The Gemara brings two Girsa'os as to whether Rav Sheshes said "Tani Isi" or "Isi Tani". Rashi explains that difference between is whether it was a statement or a wonderment.
If there would be any difference between the two versions, I would see the point in preserving the different versions. But if they mean exactly the same thing, is it indeed so common to pass down different versions of a statement of an Amora, if both versions mean the same thing in the final analysis?
And, is there another interpretation of these words in the Rishonim and Acharonim?
Q. Reese, Atlanta, Georgia
I didn't find a different explanation in the Rishonim. However, anytime the Gemara quotes two different versions of an expression or statement, there is always some kind of lasting difference between the two versions, though it might not always be apparent.
For example, in the second version where Rav Sheshes is showing astonishment at contradicting a Beraisa quoted by Isi, Rav Sheshes is doing many things. One is that he is endorsing Isi as a source beyond reproof. The Amoraim will often reject a Berasia by saying that not just anyone can reliably quote a Beraisa (besides Rav Chiya), and they will reject the fact that there is such a Beraisa.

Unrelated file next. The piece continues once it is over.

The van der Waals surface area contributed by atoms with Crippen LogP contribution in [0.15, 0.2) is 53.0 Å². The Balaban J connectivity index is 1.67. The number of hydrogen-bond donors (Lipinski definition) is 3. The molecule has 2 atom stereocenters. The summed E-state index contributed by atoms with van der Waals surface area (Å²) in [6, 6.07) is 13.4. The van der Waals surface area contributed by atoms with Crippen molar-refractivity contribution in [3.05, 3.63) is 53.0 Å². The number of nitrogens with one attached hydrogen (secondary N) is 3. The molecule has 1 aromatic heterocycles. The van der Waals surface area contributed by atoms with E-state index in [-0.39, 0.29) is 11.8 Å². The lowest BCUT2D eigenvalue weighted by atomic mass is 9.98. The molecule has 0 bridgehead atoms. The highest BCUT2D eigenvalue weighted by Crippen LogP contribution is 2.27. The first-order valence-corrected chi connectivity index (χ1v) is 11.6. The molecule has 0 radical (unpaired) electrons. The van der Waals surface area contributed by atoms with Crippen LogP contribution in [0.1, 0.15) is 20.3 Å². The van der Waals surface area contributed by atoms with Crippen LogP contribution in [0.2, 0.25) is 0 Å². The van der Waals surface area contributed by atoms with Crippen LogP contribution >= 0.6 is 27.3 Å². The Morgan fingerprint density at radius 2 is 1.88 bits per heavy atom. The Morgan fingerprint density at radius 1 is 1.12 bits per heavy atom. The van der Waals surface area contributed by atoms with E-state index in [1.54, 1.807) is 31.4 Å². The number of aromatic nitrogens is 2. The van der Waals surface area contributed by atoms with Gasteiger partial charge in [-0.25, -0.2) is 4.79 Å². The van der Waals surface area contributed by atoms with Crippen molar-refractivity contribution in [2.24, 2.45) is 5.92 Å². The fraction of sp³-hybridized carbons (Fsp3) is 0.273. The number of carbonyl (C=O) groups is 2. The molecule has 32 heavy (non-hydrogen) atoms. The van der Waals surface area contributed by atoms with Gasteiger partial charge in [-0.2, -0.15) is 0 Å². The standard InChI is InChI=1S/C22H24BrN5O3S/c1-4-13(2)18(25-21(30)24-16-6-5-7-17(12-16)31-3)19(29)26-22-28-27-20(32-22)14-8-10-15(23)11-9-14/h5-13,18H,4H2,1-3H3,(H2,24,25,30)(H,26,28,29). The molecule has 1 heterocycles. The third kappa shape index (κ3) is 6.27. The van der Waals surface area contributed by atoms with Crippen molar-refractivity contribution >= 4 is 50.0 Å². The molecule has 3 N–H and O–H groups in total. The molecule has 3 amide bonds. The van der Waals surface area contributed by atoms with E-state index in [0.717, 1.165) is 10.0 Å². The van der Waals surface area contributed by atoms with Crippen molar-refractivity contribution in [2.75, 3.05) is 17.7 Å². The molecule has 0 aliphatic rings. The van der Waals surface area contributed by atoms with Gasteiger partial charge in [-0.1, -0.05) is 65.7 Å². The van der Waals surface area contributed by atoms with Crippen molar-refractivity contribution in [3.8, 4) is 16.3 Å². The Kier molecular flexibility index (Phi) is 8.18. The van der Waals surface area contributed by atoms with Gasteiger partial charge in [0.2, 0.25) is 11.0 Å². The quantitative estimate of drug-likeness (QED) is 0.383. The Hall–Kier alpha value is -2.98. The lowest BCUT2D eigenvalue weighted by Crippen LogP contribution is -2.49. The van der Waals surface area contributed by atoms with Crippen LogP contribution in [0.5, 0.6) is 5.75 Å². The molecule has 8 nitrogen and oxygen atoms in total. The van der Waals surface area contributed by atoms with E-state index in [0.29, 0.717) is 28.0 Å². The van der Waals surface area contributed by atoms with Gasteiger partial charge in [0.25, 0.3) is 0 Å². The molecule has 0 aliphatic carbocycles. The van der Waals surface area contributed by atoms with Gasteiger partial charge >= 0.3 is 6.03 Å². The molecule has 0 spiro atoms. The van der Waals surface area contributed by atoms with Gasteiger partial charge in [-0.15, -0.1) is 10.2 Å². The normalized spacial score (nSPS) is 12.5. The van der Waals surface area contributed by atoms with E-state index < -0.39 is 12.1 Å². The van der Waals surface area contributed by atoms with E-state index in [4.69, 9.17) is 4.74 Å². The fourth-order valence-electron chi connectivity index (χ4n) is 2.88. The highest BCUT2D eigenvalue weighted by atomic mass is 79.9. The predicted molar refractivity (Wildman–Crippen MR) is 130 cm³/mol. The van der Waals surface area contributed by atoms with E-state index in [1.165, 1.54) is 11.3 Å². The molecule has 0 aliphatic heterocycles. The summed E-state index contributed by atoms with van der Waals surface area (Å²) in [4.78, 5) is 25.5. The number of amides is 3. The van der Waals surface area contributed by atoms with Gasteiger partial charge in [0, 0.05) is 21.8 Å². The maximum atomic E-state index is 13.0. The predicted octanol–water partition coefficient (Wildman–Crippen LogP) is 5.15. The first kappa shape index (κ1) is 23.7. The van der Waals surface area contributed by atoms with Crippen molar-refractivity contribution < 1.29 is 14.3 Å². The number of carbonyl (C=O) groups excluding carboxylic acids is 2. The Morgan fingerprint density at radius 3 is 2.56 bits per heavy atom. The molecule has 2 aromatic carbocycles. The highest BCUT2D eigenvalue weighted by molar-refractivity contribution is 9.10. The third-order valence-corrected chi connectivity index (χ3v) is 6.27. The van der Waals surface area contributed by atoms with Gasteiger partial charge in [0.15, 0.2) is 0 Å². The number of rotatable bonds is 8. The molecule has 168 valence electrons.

Rav Sheshes' second statement is a general endorsement that any Beraisa quoted by Isi is correct, while his first statement does not show anything more than the fact that he believed this Beraisa was correct. Though this does not directly affect the Gemara at hand, it imparts important knowledge which can help us in other areas of the Gemara.
All the best,